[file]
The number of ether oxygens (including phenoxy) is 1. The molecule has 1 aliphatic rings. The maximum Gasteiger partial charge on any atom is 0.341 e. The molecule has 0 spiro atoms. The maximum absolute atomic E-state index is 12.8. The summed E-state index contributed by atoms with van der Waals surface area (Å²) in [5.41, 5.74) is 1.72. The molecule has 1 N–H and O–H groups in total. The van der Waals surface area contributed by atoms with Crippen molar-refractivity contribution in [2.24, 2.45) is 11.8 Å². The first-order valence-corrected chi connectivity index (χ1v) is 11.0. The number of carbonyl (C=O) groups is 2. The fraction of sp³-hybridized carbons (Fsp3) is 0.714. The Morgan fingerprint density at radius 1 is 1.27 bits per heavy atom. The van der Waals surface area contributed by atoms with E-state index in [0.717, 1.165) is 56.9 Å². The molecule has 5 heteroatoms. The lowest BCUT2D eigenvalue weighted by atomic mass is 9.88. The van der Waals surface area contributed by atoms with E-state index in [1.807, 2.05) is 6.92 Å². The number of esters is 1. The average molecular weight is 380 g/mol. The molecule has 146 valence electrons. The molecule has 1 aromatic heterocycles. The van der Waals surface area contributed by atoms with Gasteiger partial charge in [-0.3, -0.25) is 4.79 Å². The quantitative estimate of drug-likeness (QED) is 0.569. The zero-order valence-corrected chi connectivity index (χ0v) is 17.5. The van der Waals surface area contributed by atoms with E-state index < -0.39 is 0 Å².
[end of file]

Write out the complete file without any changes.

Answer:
The number of ether oxygens (including phenoxy) is 1. The molecule has 1 aliphatic rings. The maximum Gasteiger partial charge on any atom is 0.341 e. The molecule has 0 spiro atoms. The maximum absolute atomic E-state index is 12.8. The summed E-state index contributed by atoms with van der Waals surface area (Å²) in [5.41, 5.74) is 1.72. The molecule has 1 N–H and O–H groups in total. The van der Waals surface area contributed by atoms with Crippen molar-refractivity contribution in [2.24, 2.45) is 11.8 Å². The first-order valence-corrected chi connectivity index (χ1v) is 11.0. The number of carbonyl (C=O) groups is 2. The fraction of sp³-hybridized carbons (Fsp3) is 0.714. The Morgan fingerprint density at radius 1 is 1.27 bits per heavy atom. The van der Waals surface area contributed by atoms with E-state index in [0.717, 1.165) is 56.9 Å². The molecule has 5 heteroatoms. The lowest BCUT2D eigenvalue weighted by atomic mass is 9.88. The van der Waals surface area contributed by atoms with E-state index in [1.807, 2.05) is 6.92 Å². The number of esters is 1. The average molecular weight is 380 g/mol. The molecule has 146 valence electrons. The molecule has 1 aromatic heterocycles. The van der Waals surface area contributed by atoms with Gasteiger partial charge in [-0.3, -0.25) is 4.79 Å². The quantitative estimate of drug-likeness (QED) is 0.569. The zero-order valence-corrected chi connectivity index (χ0v) is 17.5. The van der Waals surface area contributed by atoms with E-state index < -0.39 is 0 Å².